Sandy highlights Obama, Romney disaster policies
WASHINGTON — Hurricane Sandy's battering of the East Coast is expected to produce historic rainfall totals and cause billions of dollars in damage and wholesale disruptions to the close presidential race. The storm could also provide a moment of sharp contrast between President Barack Obama and Mitt Romney and how their different ideas of governing apply to the federal response to large-scale disasters.
Obama has been aggressive about bolstering the federal government's capability to respond to disasters, while his Republican challenger believes that states should be the primary responders in such situations and has suggested that disaster response could be privatized.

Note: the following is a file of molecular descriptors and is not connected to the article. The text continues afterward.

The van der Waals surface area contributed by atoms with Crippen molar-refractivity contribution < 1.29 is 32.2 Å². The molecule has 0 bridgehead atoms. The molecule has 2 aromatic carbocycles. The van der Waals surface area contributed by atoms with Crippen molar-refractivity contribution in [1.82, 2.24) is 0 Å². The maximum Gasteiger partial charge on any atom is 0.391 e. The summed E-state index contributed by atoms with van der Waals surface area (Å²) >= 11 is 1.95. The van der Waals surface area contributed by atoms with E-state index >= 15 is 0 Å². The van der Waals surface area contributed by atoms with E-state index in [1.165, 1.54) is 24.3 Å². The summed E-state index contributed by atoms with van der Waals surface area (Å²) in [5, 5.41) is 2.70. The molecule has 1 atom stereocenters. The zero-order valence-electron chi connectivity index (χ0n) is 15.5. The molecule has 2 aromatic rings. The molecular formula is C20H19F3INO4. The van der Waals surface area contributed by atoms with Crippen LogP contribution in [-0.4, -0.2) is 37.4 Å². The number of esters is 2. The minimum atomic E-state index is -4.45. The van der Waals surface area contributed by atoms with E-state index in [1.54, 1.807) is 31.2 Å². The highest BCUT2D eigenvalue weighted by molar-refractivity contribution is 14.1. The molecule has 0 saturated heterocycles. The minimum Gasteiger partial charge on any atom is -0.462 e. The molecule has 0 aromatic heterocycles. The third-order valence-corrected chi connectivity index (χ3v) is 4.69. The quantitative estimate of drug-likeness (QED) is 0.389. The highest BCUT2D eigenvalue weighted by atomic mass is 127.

Obama campaigned four years ago on a promise to revamp the federal government's disaster-response functions and has embraced changes long sought by state governors and professional emergency managers. Since becoming president, he has led the federal response to multiple natural disasters, including tornadoes, flooding and major hurricanes, learning from government stumbles during the presidency of George W. Bush — most notably in the case of Hurricane Katrina in 2005. Obama's posture has been to order federal agencies to aggressively prepare for and respond to major storms and other disasters.
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